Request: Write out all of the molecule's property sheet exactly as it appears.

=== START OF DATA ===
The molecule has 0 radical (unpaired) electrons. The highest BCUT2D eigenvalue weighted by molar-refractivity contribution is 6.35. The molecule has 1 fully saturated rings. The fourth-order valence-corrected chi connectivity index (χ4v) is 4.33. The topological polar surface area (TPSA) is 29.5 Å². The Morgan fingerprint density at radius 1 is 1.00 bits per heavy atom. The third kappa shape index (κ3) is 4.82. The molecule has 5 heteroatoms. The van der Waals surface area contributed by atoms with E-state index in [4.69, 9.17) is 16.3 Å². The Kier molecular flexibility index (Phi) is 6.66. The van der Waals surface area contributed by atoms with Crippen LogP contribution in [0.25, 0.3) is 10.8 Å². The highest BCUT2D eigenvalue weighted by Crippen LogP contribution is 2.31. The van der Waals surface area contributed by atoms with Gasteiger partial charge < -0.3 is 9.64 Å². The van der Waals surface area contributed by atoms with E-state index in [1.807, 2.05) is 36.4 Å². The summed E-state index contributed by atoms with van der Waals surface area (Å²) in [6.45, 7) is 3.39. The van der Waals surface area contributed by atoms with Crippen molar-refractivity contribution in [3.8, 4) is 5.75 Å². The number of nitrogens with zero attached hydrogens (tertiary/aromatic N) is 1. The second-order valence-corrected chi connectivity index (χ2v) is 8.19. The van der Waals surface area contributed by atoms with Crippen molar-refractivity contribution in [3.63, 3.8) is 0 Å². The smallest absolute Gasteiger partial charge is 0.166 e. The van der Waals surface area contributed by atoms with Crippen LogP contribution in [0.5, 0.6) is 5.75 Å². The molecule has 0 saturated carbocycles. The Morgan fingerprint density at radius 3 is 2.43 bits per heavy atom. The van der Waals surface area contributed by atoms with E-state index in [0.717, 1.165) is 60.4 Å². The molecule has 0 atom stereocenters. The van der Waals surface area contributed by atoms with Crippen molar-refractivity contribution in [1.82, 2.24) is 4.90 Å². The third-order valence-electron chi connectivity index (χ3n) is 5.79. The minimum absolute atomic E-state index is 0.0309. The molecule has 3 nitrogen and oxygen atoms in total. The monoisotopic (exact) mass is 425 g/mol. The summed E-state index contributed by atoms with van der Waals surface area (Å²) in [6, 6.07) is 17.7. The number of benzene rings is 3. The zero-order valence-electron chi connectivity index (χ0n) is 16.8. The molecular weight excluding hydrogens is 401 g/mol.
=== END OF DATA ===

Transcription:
The molecule has 0 radical (unpaired) electrons. The highest BCUT2D eigenvalue weighted by molar-refractivity contribution is 6.35. The molecule has 1 fully saturated rings. The fourth-order valence-corrected chi connectivity index (χ4v) is 4.33. The topological polar surface area (TPSA) is 29.5 Å². The Morgan fingerprint density at radius 1 is 1.00 bits per heavy atom. The third kappa shape index (κ3) is 4.82. The molecule has 5 heteroatoms. The van der Waals surface area contributed by atoms with E-state index in [4.69, 9.17) is 16.3 Å². The Kier molecular flexibility index (Phi) is 6.66. The van der Waals surface area contributed by atoms with Crippen LogP contribution in [0.25, 0.3) is 10.8 Å². The highest BCUT2D eigenvalue weighted by Crippen LogP contribution is 2.31. The van der Waals surface area contributed by atoms with Gasteiger partial charge < -0.3 is 9.64 Å². The van der Waals surface area contributed by atoms with E-state index in [1.807, 2.05) is 36.4 Å². The summed E-state index contributed by atoms with van der Waals surface area (Å²) in [6.45, 7) is 3.39. The van der Waals surface area contributed by atoms with Crippen molar-refractivity contribution in [3.8, 4) is 5.75 Å². The number of nitrogens with zero attached hydrogens (tertiary/aromatic N) is 1. The second-order valence-corrected chi connectivity index (χ2v) is 8.19. The van der Waals surface area contributed by atoms with Crippen molar-refractivity contribution in [3.63, 3.8) is 0 Å². The smallest absolute Gasteiger partial charge is 0.166 e. The van der Waals surface area contributed by atoms with Crippen LogP contribution in [0.5, 0.6) is 5.75 Å². The molecule has 0 saturated carbocycles. The Morgan fingerprint density at radius 3 is 2.43 bits per heavy atom. The van der Waals surface area contributed by atoms with E-state index in [0.717, 1.165) is 60.4 Å². The molecule has 0 atom stereocenters. The van der Waals surface area contributed by atoms with Crippen molar-refractivity contribution in [1.82, 2.24) is 4.90 Å². The third-order valence-electron chi connectivity index (χ3n) is 5.79. The minimum absolute atomic E-state index is 0.0309. The molecule has 3 nitrogen and oxygen atoms in total. The monoisotopic (exact) mass is 425 g/mol. The summed E-state index contributed by atoms with van der Waals surface area (Å²) in [6, 6.07) is 17.7. The number of benzene rings is 3. The zero-order valence-electron chi connectivity index (χ0n) is 16.8. The molecular weight excluding hydrogens is 401 g/mol.